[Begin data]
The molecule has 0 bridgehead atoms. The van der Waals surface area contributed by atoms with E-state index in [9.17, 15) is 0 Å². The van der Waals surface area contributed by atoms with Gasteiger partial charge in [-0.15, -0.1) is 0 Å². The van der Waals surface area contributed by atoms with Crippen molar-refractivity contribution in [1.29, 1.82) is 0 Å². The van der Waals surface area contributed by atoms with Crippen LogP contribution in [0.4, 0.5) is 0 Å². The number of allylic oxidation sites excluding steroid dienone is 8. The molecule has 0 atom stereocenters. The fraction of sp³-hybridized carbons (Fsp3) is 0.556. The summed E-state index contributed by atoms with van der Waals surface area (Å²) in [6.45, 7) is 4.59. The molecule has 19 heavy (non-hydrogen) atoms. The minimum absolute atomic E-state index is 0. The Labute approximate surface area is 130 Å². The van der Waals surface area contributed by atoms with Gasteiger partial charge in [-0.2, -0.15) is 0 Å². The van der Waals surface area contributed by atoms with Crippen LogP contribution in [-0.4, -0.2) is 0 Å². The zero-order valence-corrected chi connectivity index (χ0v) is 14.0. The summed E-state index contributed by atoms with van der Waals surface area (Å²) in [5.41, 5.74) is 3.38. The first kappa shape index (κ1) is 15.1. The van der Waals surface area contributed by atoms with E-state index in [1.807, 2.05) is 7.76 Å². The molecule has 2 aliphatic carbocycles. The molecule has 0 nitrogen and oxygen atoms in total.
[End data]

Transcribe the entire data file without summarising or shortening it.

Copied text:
The molecule has 0 bridgehead atoms. The van der Waals surface area contributed by atoms with E-state index in [9.17, 15) is 0 Å². The van der Waals surface area contributed by atoms with Gasteiger partial charge in [-0.15, -0.1) is 0 Å². The van der Waals surface area contributed by atoms with Crippen molar-refractivity contribution in [1.29, 1.82) is 0 Å². The van der Waals surface area contributed by atoms with Crippen LogP contribution in [0.4, 0.5) is 0 Å². The number of allylic oxidation sites excluding steroid dienone is 8. The molecule has 0 atom stereocenters. The fraction of sp³-hybridized carbons (Fsp3) is 0.556. The summed E-state index contributed by atoms with van der Waals surface area (Å²) in [6.45, 7) is 4.59. The molecule has 19 heavy (non-hydrogen) atoms. The minimum absolute atomic E-state index is 0. The Labute approximate surface area is 130 Å². The van der Waals surface area contributed by atoms with Gasteiger partial charge in [-0.2, -0.15) is 0 Å². The van der Waals surface area contributed by atoms with Crippen LogP contribution in [-0.4, -0.2) is 0 Å². The zero-order valence-corrected chi connectivity index (χ0v) is 14.0. The summed E-state index contributed by atoms with van der Waals surface area (Å²) in [5.41, 5.74) is 3.38. The first kappa shape index (κ1) is 15.1. The van der Waals surface area contributed by atoms with E-state index in [1.807, 2.05) is 7.76 Å². The molecule has 2 aliphatic carbocycles. The molecule has 0 nitrogen and oxygen atoms in total.